38 of 39 people found the following review helpful
5.0 out of 5 stars Terrific return to form
I was disappointed by 'Dark Voyage', thought that 'The Foreign Correspondent' was a slight improvement, but am delighted that Alan Furst has re-found his unique style and voice with 'The Spies of Warsaw'.
It's a real return to the high quality of his earlier boooks like 'The World at Night' and 'Dark Star' and their masterly evocations of period and setting - here...
Published on 21 Jun 2008 by George Rodger
3 of 3 people found the following review helpful
3.0 out of 5 stars Tense and Atmospheric
Alan Furst has written a number of spy novels set in the late 1930s. Whilst they invariably take place in different locations with a new cast of characters, there are some links between the books. What sets his writing apart is the sense of authenticity and the way that the books ooze tension and menace.
This book is set predominantly in Warsaw, Poland,...
Published on 4 Jun 2012 by Julia Flyte
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1 of 1 people found the following review helpful
5.0 out of 5 stars as complicated as a polka,
This is another excellent story of pre war Europe and the Murky world of Espionage. This time the Germans are more fleshed out, even though the story primarily concerns the French Military attaché to Poland. It does pose a major question if everyone knew war was coming, how could they not see it bypassing Frances fixed defences?I think this is a question to be answered in non fiction History books. Any recommendations?
The imagery of these novels is very intense you can almost smell the kerosene and Cordite. Feel the numbing greyness of the working class areas and the sparkling life of the diplomatic circle.
5 of 6 people found the following review helpful
3.0 out of 5 stars Alan Furst's Greatest Hits,
Hum. There is a sense in which The Spies of Warsaw is a kind of Greatest Hits: characters, places, themes and narrative ideas from the past crop up all the time. It's now clear that Furst is in love with an idealised pre-1939 Europe of palaces, embassies, cocktail parties, country estates, aristocrats, night trains and doomed patriots. He does this very well (no-one better) but missing from this book is any real sense of Poland in the late 1930s with its unpleasant military dictatorship and desperate grinding poverty. He also makes elementary errors in the diplomatic world he tries to describe so thoroughly - you can have a chargé d'affaires or an Ambassador, for example, but not both at the same time. Like most Americans he can understand European politics intellectually but not emotionally. Here he tries to depict a couple of NKVD agents in a sympathetic light, but only produces a couple of caricatures. He has yet to depict a credible socialist or communist figure in any of his books. All in all, I can't help wondering if it's time for a break of some kind, delightful as his books are.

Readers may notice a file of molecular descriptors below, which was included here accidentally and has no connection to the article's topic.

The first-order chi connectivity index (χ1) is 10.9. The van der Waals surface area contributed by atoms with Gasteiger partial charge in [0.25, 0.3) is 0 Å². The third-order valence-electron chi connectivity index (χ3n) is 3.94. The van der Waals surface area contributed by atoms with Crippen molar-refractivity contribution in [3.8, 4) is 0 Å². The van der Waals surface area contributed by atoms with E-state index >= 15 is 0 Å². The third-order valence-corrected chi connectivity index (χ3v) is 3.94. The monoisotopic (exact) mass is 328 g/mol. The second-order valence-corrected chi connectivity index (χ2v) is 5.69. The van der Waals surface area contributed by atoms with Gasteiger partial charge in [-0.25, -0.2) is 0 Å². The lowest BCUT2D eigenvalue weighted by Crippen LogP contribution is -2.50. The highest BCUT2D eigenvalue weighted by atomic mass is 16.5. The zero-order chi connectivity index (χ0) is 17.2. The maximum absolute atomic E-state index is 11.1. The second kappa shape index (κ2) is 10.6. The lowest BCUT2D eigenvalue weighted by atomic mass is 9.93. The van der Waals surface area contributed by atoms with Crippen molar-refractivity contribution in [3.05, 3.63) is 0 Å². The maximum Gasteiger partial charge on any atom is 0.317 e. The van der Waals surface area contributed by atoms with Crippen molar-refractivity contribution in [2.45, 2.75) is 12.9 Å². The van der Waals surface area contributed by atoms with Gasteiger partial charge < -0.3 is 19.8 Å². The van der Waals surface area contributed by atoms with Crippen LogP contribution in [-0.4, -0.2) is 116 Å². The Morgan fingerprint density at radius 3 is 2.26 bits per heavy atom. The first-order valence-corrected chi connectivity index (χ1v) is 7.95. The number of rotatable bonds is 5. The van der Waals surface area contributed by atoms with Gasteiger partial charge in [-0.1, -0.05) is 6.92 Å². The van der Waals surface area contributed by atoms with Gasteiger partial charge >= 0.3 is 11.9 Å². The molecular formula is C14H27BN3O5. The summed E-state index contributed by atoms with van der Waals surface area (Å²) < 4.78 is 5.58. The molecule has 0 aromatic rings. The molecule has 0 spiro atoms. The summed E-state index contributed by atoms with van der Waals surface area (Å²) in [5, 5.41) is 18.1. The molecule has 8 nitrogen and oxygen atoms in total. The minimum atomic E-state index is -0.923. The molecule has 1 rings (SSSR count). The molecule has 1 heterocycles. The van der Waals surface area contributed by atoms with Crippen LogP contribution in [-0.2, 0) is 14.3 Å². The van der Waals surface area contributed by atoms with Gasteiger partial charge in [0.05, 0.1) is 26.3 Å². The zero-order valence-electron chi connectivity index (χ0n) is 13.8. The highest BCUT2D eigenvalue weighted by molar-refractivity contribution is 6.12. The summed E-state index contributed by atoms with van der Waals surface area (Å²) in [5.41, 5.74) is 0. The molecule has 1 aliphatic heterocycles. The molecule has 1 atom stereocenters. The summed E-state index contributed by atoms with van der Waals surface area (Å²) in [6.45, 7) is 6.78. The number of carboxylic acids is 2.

3.0 out of 5 stars Whether it was because the book was so different from the TV adaption or because the last quarter became rather dull, I was disa,
Inspired by the recent TV mini series I started this book with enthusiasm but gradually became weary. Whether it was because the book was so different from the TV adaption or because the last quarter became rather dull, I was disappointed and don't particularly want to read another of Alan Furst's novels.
4.0 out of 5 stars Fast moving realism.,
I read this book after seeing the BBC dramatisation
An excellent fast moving book which paints a credible picture of intelligence gathering immediately prior to WW2.
5.0 out of 5 stars The Spies of Warsaw,
Splendid Book as are all of Alan Furst's. His descriptive powers of life during WW2 and the spying "industry" are second to none. He keeps the reader on tender hooks throughout, Recommend highly.
4.0 out of 5 stars A good story and I found it a worthwhile read,
It maintained my attention throughout & was a good solid spy story. I found that it was certainly worth the reading.
4.0 out of 5 stars Spies of Warsaw,
Good, pacy read.I chose this for my book club and most of the group enjoyed it, especially the men. The TV version is slightly different.
5.0 out of 5 stars The Spies Of Warsaw,
Had heard good reports about this book. I'm interested in this period which is the run up to the second world war.
3.0 out of 5 stars Pole Positions,
This is a book about the shadows of war. The figure of Le Carre looms large over it. Furst has Le Carre's way with character, situation and location, but his interest is more in the oblique and uncertain. The book suffers as a consequence. Because so little is revealed the story feels like there is little at stake. This may well be part of the point but it does not really make for an especially gripping read. It feels realistic and life-like but has all the faults of the real too.
5.0 out of 5 stars A good read - better than the film,
I read the book before ordering the DVD and enjoyed both but the book has, inevitably greater depth, and offers ultimately a better story. Highly recommended.
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Spies of Warsaw by Alan Furst (Hardcover - 3 Jun 2008)
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